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  1. #1
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    TheAmazingMisha - composition 1.1

    Rembrandt's syndics of the draper's guild

    Analysis: The first thing I noticed in this painting is the strong contrast of values, such as between the dark values of the attire the men are wearing and the very light values of the mens' skins and collars. I see the painter used repetition with the shapes of the hats most of the men wear and the near square-like shapes of their collars. He also may have fit in some rhythm with how most of the men wear their hats save for one who doesn't, which creates a more interesting painting to look at rather than if they were all wearing hats. Not to mention, there is variety in their positions. Three men are sitting, one of them is in an in between position and the last is standing. Finally, the sitting positions and the ways in which the men's faces turn keeps the eyes of the viewer contained within this group shot. The bodies of the men on the left tilt to the right to guide the viewer's eyes across the canvas, and the men on the right tilt the opposite way to achieve the same affect. I feel Rembrandt did a good job to make sure that all the figures in the painting get attention.


    I feel that this study is a bit messy and I would have wished for it to be more complete, but I realized that I was wasting too much time on it when I exceeded the time limit by half an hour and still didn't feel like it was done. I believe I should work on painting faster and with more meaningful strokes, and perhaps learn to be okay with leaving some paintings unfinished.
    I am excited to continue doing this exercise. If anyone has advice for me I would be very grateful.
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  2. #2
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    Great start Misha! Your analysis of the painting is spot on and these techniques for multiple characters show up in other paintings as in Les Bretonnes au pardon.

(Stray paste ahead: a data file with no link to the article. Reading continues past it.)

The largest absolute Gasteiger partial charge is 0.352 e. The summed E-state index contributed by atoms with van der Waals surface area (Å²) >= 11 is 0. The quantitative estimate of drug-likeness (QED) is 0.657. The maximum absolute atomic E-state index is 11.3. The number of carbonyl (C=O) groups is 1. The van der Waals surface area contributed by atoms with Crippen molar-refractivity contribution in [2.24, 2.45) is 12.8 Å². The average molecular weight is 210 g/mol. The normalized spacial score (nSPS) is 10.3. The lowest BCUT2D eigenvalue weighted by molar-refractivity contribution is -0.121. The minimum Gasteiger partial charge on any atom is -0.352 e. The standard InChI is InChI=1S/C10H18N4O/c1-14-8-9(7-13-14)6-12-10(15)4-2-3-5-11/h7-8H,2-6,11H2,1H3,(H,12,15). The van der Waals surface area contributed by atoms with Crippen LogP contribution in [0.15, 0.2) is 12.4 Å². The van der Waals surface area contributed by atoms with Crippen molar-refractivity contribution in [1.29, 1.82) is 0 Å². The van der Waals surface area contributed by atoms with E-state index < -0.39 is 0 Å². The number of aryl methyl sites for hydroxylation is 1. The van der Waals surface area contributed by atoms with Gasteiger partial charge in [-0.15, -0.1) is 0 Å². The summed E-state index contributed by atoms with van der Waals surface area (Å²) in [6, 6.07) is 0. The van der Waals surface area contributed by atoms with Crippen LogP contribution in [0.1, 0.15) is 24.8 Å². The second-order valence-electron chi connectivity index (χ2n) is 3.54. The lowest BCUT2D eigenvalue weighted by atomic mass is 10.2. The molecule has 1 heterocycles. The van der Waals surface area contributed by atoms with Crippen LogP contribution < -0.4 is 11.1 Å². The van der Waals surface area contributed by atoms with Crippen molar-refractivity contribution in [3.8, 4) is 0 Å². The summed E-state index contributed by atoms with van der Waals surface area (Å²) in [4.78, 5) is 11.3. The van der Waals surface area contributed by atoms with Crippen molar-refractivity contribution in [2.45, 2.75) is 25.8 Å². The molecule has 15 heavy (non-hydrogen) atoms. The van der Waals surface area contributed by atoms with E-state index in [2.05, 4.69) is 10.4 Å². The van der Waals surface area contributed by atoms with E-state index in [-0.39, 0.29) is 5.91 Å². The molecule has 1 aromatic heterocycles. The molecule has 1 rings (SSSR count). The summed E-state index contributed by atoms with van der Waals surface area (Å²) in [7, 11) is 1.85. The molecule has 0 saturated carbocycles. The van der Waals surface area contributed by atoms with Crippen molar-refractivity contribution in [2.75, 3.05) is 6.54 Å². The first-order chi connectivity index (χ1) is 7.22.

I would not care much about going over the time limit, at least for the first times. The painting that you chose is hard, even more when you realize that its almost 7 portraits at once. Still I would suggest, if you haven't already, to get a small grayscale pallete before starting to paint (about 7~8 values) ranging from the darkest to the lightest values of your painting. And then try to follow closer the relative values on and around your characters.
    I'm very new at digital painting, but after a couple of tries I could tell that to get those slight variations on values one has, just like in traditional media, to go over already paint surfaces with the new value: adjusting the force/ pressure on the brush so that some mixing occurs on the paint. That should take care of your very flat (~white) collars or clothes that have no depth now.
    One last heads up : heads and eyes tend to get larger as we tend to make them more expressive, fight it!
    ps. I just started doing these as well, and I read on the guidelines that we were supposed to learn from others attempts (it does work!), so feel free to use my attempts on these as well : )

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